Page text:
New Foundry Takes Pride in ‘Made In USA’

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Before his first product rolled off the line last week, foundry owner Ed Endebrock wanted one thing clear: It was going to be marked as made in the USA. Ende Machine and Foundry was created to insource cast iron castings formerly made in China.

Ed Endebrock

To us, having the USA stamp on our product is really important.

Building? Check. Electricity? Check. “Made in USA” stamp? Check.

Before his first product rolled off the line last week, foundry owner Ed Endebrock wanted one thing clear: It was going to be marked as made in the USA. Ende Machine and Foundry was created to insource cast iron castings formerly made in China.

Endebrock started the foundry to service his main company, Hydraulic Warehouse Inc. which makes hydraulics parts in nearby Lewiston. He made the decision after he drew up plans for the product he needed, sent them to the China manufacturer and found that one of his competitors received the product first. Endebrock ended up buying the castings from his competitor.

“To us, having the USA stamp on our product is really important,” said Endebrock. “Ninety percent of our competitors use raw product from China and Africa. The word is getting out that we’re starting up and I’m already getting inquiries from companies in the U.S. who are interested in buying from us.”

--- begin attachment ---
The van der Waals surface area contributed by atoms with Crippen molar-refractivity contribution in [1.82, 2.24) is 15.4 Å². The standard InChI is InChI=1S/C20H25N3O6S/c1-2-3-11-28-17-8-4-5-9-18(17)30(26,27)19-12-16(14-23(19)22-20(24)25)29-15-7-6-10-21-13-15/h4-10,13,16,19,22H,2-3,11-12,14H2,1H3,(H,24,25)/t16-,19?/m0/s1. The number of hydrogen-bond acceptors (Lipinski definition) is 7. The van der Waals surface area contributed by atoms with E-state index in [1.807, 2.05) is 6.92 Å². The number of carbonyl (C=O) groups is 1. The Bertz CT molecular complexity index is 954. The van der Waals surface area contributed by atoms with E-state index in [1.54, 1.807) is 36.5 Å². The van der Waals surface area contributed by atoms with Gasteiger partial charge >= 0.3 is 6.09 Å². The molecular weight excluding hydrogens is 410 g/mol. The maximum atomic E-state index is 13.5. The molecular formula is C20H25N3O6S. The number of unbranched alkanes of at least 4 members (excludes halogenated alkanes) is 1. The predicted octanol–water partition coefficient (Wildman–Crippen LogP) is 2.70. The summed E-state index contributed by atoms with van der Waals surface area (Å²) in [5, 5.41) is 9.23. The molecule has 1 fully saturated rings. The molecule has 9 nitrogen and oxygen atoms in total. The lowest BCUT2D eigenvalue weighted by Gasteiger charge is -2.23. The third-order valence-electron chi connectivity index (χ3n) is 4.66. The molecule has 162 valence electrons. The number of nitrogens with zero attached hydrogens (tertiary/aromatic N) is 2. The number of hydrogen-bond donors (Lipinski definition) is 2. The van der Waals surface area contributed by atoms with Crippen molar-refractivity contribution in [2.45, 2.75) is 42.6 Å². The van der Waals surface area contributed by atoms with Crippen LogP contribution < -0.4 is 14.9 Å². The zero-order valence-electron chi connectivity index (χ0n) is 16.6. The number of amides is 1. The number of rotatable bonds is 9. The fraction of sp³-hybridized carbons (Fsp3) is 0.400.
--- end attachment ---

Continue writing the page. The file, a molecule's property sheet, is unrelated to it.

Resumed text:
The decision to start a foundry didn’t come quickly. The equipment is expensive and requires significant start-up capital. Endebrock was able to purchase equipment from businesses in Indiana, Cincinnatti and South Carolina that had previously supplied the auto industry.

“Most of our equipment goes into the agriculture, mining and trucking industries and those people are pretty down-to-earth,” said Endebrock. “They appreciate it when something is made in the USA.”

Ende Machine and Foundry poured 1,500 pounds of castings this week and expects to be up to 2,000 pounds next week. The foundry started with four employees but could go up to 20, said Endebrock.

While this only means a handful of jobs for this community, Craigmont is small-town America. The local high school’s entire senior class consists of about 20 students and the town’s population is about 500; a handful of jobs is a big deal.

Ende Machine and Foundry isn’t the only Idaho company to insource products previously made in China. Buck Knives in Post Falls is in the process of shifting production from China to its Idaho plant.

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Julie Howard

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